Democrats in the Dead Zone
Gary Leupp
Trump, Qatar and the Danger of Total Confusion
Andrew Levine
The “Democracies” We Deserve
Jeffrey St. Clair - Joshua Frank
The FBI’s “Operation Backfire” and the Case of Briana Waters
Rob Urie
Cannibal Corpse
Joseph G. Ramsey
Savage Calculations: On the Exoneration of Philando Castile’s Killer
John Wight
Trump’s Attack on Cuba
Dave Lindorff
We Need a Mass Movement to Demand Radical Progressive Change
Brian Cloughley
Moving Closer to Doom
David Rosen
The Sex Offender: the 21st Century Witch
John Feffer
All Signs Point to Trump’s Coming War With Iran
Jennifer L. Lieberman
What’s Really New About the Gig Economy?
Pete Dolack
Analyzing the Failures of Syriza
Vijay Prashad
The Russian Nexus
Mike Whitney
Putin Tries to Avoid a Wider War With the US
Gregory Barrett
“Realpolitik” in Berlin: Merkel Fawns Over Kissinger
Louis Yako
The Road to Understanding Syria Goes Through Iraq
Graham Peebles
Grenfell Tower: A Disaster Waiting to Happen
Ezra Rosser
The Poverty State of Mind and the State’s Obligations to the Poor
Ron Jacobs
Andrew Jackson and the American Psyche
Pepe Escobar
Fear and Loathing on the Afghan Silk Road
Andre Vltchek
Why I Reject Western Courts and Justice
Lawrence Davidson
On Hidden Cultural Corruptors
Christopher Brauchli
The Routinization of Mass Shootings in America
Missy Comley Beattie
The Poor Need Not Apply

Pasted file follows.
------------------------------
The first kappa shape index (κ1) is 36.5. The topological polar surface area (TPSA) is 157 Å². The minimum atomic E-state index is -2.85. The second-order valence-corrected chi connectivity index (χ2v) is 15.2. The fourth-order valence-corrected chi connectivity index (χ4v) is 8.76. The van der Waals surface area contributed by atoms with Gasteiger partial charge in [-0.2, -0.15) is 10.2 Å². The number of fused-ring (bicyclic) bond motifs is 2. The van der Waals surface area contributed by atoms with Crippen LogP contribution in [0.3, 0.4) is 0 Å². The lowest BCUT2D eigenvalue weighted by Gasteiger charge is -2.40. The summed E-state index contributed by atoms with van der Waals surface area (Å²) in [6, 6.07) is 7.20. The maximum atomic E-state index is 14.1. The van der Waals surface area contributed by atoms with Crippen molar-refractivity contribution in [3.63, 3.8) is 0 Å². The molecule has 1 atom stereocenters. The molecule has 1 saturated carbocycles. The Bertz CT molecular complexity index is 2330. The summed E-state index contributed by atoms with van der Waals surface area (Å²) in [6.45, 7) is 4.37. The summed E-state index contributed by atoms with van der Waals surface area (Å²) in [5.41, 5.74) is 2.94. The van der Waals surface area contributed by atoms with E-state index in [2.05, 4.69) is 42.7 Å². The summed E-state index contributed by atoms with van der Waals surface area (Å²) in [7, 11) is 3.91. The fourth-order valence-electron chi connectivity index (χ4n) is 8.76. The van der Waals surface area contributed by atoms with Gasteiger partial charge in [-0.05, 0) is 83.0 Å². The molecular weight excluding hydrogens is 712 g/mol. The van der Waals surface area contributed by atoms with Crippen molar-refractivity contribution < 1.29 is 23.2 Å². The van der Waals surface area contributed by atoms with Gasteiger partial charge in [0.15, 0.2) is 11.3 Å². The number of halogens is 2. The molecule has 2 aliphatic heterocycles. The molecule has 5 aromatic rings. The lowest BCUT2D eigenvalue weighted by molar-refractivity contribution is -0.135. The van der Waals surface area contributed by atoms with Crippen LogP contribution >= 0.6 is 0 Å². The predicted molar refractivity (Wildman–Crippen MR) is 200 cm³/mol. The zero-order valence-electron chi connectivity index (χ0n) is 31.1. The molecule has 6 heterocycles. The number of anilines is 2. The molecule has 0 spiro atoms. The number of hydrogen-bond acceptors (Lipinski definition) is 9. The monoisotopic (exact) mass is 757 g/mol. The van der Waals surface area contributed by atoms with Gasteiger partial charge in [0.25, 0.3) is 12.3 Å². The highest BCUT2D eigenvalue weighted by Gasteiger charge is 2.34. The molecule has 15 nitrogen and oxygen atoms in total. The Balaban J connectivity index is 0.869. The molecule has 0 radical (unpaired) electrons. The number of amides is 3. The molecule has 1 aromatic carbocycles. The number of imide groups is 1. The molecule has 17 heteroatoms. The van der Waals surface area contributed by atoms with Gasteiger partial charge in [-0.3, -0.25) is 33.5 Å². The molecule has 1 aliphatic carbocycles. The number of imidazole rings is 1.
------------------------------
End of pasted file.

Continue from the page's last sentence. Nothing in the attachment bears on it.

Martin Billheimer
White Man’s Country and the Iron Room
Joseph Natoli
What to Wonder Now
Tom Clifford
Hong Kong: the Chinese Meant Business
Thomas Knapp
The Castile Doctrine: Cops Without Consequences
Nyla Ali Khan
Borders Versus Memory
Binoy Kampmark
Death on the Road: Memory in Tim Winton’s Shrine
Tony McKenna
The Oily Politics of Unity: Owen Smith as Northern Ireland Shadow Secretary
Nizar Visram
If North Korea Didn’t Exist US Would Create It
John Carroll Md
At St. Catherine’s Hospital, Cite Soleil, Haiti
Kenneth Surin
Brief Impressions of the Singaporean Conjucture
Paul C. Bermanzohn
Trump: the Birth of the Hero
Jill Richardson
Trump on Cuba: If Obama Did It, It’s Bad
Olivia Alperstein
Our President’s Word Wars
REZA FIYOUZAT
Useless Idiots or Useful Collaborators?
Clark T. Scott
Parallel in Significance
Louis Proyect
Hitler and the Lone Wolf Assassin
Julian Vigo
Theresa May Can’t Win for Losing
Richard Klin
Prog Rock: Pomp and Circumstance
Charles R. Larson
Review: Malin Persson Giolito’s “Quicksand”
David Yearsley
RIP: Pomp and Circumstance
FacebookTwitterGoogle+RedditEmail